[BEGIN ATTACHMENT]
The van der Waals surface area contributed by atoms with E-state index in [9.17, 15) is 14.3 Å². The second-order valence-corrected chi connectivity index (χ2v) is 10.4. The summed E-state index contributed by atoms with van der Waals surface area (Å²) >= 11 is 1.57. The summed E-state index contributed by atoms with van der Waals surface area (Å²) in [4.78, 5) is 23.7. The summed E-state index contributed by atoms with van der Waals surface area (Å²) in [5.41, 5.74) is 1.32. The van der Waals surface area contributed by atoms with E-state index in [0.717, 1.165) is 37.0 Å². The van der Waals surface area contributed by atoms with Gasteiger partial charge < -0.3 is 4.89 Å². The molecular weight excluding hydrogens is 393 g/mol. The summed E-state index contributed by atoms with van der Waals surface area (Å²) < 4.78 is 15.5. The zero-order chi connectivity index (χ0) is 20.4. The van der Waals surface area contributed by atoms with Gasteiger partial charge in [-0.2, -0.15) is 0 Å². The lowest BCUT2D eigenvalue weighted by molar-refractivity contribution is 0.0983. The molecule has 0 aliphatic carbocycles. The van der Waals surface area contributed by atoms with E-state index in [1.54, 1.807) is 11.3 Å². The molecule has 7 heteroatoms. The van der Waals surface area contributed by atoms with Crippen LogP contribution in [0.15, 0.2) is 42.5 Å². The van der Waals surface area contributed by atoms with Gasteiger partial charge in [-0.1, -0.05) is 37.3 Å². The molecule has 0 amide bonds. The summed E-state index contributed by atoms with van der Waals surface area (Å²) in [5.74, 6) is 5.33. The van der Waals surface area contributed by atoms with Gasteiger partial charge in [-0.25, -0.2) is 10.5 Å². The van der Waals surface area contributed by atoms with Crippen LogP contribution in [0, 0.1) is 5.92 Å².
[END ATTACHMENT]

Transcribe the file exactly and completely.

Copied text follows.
The van der Waals surface area contributed by atoms with E-state index in [9.17, 15) is 14.3 Å². The second-order valence-corrected chi connectivity index (χ2v) is 10.4. The summed E-state index contributed by atoms with van der Waals surface area (Å²) >= 11 is 1.57. The summed E-state index contributed by atoms with van der Waals surface area (Å²) in [4.78, 5) is 23.7. The summed E-state index contributed by atoms with van der Waals surface area (Å²) in [5.41, 5.74) is 1.32. The van der Waals surface area contributed by atoms with E-state index in [0.717, 1.165) is 37.0 Å². The van der Waals surface area contributed by atoms with Gasteiger partial charge < -0.3 is 4.89 Å². The molecular weight excluding hydrogens is 393 g/mol. The summed E-state index contributed by atoms with van der Waals surface area (Å²) < 4.78 is 15.5. The zero-order chi connectivity index (χ0) is 20.4. The van der Waals surface area contributed by atoms with Gasteiger partial charge in [-0.2, -0.15) is 0 Å². The lowest BCUT2D eigenvalue weighted by molar-refractivity contribution is 0.0983. The molecule has 0 aliphatic carbocycles. The van der Waals surface area contributed by atoms with E-state index in [1.54, 1.807) is 11.3 Å². The molecule has 7 heteroatoms. The van der Waals surface area contributed by atoms with Crippen LogP contribution in [0.15, 0.2) is 42.5 Å². The van der Waals surface area contributed by atoms with Gasteiger partial charge in [-0.1, -0.05) is 37.3 Å². The molecule has 0 amide bonds. The summed E-state index contributed by atoms with van der Waals surface area (Å²) in [5.74, 6) is 5.33. The van der Waals surface area contributed by atoms with Gasteiger partial charge in [-0.25, -0.2) is 10.5 Å². The van der Waals surface area contributed by atoms with Crippen LogP contribution in [0, 0.1) is 5.92 Å².